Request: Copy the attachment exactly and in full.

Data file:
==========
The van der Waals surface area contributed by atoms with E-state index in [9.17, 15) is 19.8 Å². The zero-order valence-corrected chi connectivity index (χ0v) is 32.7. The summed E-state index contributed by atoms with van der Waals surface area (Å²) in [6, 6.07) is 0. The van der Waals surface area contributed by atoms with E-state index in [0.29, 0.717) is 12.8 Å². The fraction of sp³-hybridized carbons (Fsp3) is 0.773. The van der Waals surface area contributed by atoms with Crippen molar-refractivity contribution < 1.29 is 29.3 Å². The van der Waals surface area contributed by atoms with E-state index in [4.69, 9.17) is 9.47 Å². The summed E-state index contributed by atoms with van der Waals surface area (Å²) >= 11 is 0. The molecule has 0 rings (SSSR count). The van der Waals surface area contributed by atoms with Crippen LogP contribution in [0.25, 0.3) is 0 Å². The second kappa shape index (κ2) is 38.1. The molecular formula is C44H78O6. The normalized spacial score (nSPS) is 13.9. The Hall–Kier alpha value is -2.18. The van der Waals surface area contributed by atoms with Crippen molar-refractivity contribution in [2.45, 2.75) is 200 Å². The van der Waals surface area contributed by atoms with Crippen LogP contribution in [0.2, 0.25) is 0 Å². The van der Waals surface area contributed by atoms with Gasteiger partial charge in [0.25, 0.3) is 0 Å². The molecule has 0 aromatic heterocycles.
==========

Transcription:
The van der Waals surface area contributed by atoms with E-state index in [9.17, 15) is 19.8 Å². The zero-order valence-corrected chi connectivity index (χ0v) is 32.7. The summed E-state index contributed by atoms with van der Waals surface area (Å²) in [6, 6.07) is 0. The van der Waals surface area contributed by atoms with E-state index in [0.29, 0.717) is 12.8 Å². The fraction of sp³-hybridized carbons (Fsp3) is 0.773. The van der Waals surface area contributed by atoms with Crippen molar-refractivity contribution < 1.29 is 29.3 Å². The van der Waals surface area contributed by atoms with E-state index in [4.69, 9.17) is 9.47 Å². The summed E-state index contributed by atoms with van der Waals surface area (Å²) >= 11 is 0. The molecule has 0 rings (SSSR count). The van der Waals surface area contributed by atoms with Crippen LogP contribution in [0.25, 0.3) is 0 Å². The second kappa shape index (κ2) is 38.1. The molecular formula is C44H78O6. The normalized spacial score (nSPS) is 13.9. The Hall–Kier alpha value is -2.18. The van der Waals surface area contributed by atoms with Crippen molar-refractivity contribution in [2.45, 2.75) is 200 Å². The van der Waals surface area contributed by atoms with Crippen LogP contribution in [0.2, 0.25) is 0 Å². The van der Waals surface area contributed by atoms with Gasteiger partial charge in [0.25, 0.3) is 0 Å². The molecule has 0 aromatic heterocycles.